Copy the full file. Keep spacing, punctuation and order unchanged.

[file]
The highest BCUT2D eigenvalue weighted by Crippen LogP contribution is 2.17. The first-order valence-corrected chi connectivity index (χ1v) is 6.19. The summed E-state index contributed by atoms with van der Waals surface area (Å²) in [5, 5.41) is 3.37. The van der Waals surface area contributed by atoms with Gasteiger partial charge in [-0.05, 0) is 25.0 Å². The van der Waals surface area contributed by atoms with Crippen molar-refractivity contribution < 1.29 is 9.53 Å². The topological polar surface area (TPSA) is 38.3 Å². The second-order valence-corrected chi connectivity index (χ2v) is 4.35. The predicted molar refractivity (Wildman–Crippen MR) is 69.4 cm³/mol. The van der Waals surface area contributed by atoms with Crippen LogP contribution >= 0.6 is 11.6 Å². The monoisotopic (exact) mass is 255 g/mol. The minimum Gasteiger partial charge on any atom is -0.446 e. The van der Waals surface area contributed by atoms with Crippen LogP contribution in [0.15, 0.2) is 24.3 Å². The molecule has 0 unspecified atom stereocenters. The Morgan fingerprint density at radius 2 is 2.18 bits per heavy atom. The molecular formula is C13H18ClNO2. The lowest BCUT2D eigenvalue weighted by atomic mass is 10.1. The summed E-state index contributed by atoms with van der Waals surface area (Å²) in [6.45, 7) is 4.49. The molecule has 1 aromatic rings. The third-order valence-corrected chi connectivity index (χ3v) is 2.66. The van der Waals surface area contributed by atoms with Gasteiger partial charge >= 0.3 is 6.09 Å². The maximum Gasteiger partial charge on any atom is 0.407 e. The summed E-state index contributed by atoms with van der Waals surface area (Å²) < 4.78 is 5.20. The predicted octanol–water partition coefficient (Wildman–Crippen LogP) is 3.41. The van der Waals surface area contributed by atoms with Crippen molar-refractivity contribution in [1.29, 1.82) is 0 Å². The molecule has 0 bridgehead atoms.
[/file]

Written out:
The highest BCUT2D eigenvalue weighted by Crippen LogP contribution is 2.17. The first-order valence-corrected chi connectivity index (χ1v) is 6.19. The summed E-state index contributed by atoms with van der Waals surface area (Å²) in [5, 5.41) is 3.37. The van der Waals surface area contributed by atoms with Gasteiger partial charge in [-0.05, 0) is 25.0 Å². The van der Waals surface area contributed by atoms with Crippen molar-refractivity contribution < 1.29 is 9.53 Å². The topological polar surface area (TPSA) is 38.3 Å². The second-order valence-corrected chi connectivity index (χ2v) is 4.35. The predicted molar refractivity (Wildman–Crippen MR) is 69.4 cm³/mol. The van der Waals surface area contributed by atoms with Crippen LogP contribution >= 0.6 is 11.6 Å². The monoisotopic (exact) mass is 255 g/mol. The minimum Gasteiger partial charge on any atom is -0.446 e. The van der Waals surface area contributed by atoms with Crippen LogP contribution in [0.15, 0.2) is 24.3 Å². The molecule has 0 unspecified atom stereocenters. The Morgan fingerprint density at radius 2 is 2.18 bits per heavy atom. The molecular formula is C13H18ClNO2. The lowest BCUT2D eigenvalue weighted by atomic mass is 10.1. The summed E-state index contributed by atoms with van der Waals surface area (Å²) in [6.45, 7) is 4.49. The molecule has 1 aromatic rings. The third-order valence-corrected chi connectivity index (χ3v) is 2.66. The van der Waals surface area contributed by atoms with Gasteiger partial charge >= 0.3 is 6.09 Å². The maximum Gasteiger partial charge on any atom is 0.407 e. The summed E-state index contributed by atoms with van der Waals surface area (Å²) < 4.78 is 5.20. The predicted octanol–water partition coefficient (Wildman–Crippen LogP) is 3.41. The van der Waals surface area contributed by atoms with Crippen molar-refractivity contribution in [1.29, 1.82) is 0 Å². The molecule has 0 bridgehead atoms.